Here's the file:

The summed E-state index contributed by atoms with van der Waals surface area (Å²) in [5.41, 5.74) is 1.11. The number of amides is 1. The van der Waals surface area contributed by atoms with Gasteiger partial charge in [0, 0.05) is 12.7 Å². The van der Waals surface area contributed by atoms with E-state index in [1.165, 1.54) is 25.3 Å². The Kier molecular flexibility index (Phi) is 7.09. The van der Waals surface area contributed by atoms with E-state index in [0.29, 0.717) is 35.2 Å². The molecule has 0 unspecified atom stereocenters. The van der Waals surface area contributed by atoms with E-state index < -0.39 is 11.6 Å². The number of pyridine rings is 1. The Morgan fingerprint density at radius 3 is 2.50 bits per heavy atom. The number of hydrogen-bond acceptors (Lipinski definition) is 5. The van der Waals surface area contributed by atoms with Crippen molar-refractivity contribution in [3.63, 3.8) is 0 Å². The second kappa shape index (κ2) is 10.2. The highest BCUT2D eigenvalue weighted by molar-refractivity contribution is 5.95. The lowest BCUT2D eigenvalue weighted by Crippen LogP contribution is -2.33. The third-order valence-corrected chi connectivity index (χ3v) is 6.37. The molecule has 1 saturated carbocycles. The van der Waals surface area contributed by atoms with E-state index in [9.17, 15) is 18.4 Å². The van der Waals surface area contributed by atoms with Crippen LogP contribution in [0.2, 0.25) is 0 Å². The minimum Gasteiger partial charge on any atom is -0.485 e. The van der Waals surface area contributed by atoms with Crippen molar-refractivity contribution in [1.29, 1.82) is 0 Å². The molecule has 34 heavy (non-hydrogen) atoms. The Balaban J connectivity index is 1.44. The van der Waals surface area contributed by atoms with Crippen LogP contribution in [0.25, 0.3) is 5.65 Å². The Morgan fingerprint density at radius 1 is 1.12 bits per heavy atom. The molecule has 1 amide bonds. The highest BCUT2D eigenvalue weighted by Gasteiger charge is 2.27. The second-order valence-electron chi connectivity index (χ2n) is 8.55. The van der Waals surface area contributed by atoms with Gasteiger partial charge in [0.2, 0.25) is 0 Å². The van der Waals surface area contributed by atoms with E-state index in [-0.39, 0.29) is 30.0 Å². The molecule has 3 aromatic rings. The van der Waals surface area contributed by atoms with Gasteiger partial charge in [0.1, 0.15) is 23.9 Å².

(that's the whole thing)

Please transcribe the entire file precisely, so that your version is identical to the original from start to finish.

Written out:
The summed E-state index contributed by atoms with van der Waals surface area (Å²) in [5.41, 5.74) is 1.11. The number of amides is 1. The van der Waals surface area contributed by atoms with Gasteiger partial charge in [0, 0.05) is 12.7 Å². The van der Waals surface area contributed by atoms with E-state index in [1.165, 1.54) is 25.3 Å². The Kier molecular flexibility index (Phi) is 7.09. The van der Waals surface area contributed by atoms with E-state index in [0.29, 0.717) is 35.2 Å². The molecule has 0 unspecified atom stereocenters. The van der Waals surface area contributed by atoms with E-state index < -0.39 is 11.6 Å². The number of pyridine rings is 1. The Morgan fingerprint density at radius 3 is 2.50 bits per heavy atom. The number of hydrogen-bond acceptors (Lipinski definition) is 5. The van der Waals surface area contributed by atoms with Crippen molar-refractivity contribution in [3.63, 3.8) is 0 Å². The second kappa shape index (κ2) is 10.2. The highest BCUT2D eigenvalue weighted by molar-refractivity contribution is 5.95. The lowest BCUT2D eigenvalue weighted by Crippen LogP contribution is -2.33. The third-order valence-corrected chi connectivity index (χ3v) is 6.37. The molecule has 1 saturated carbocycles. The van der Waals surface area contributed by atoms with E-state index in [9.17, 15) is 18.4 Å². The van der Waals surface area contributed by atoms with Crippen LogP contribution in [0.2, 0.25) is 0 Å². The minimum Gasteiger partial charge on any atom is -0.485 e. The van der Waals surface area contributed by atoms with Crippen molar-refractivity contribution in [1.29, 1.82) is 0 Å². The molecule has 34 heavy (non-hydrogen) atoms. The Balaban J connectivity index is 1.44. The van der Waals surface area contributed by atoms with Crippen LogP contribution in [0.25, 0.3) is 5.65 Å². The Morgan fingerprint density at radius 1 is 1.12 bits per heavy atom. The molecule has 1 amide bonds. The highest BCUT2D eigenvalue weighted by Gasteiger charge is 2.27. The second-order valence-electron chi connectivity index (χ2n) is 8.55. The van der Waals surface area contributed by atoms with Gasteiger partial charge in [0.2, 0.25) is 0 Å². The van der Waals surface area contributed by atoms with E-state index in [-0.39, 0.29) is 30.0 Å². The molecule has 3 aromatic rings. The van der Waals surface area contributed by atoms with Gasteiger partial charge in [0.1, 0.15) is 23.9 Å².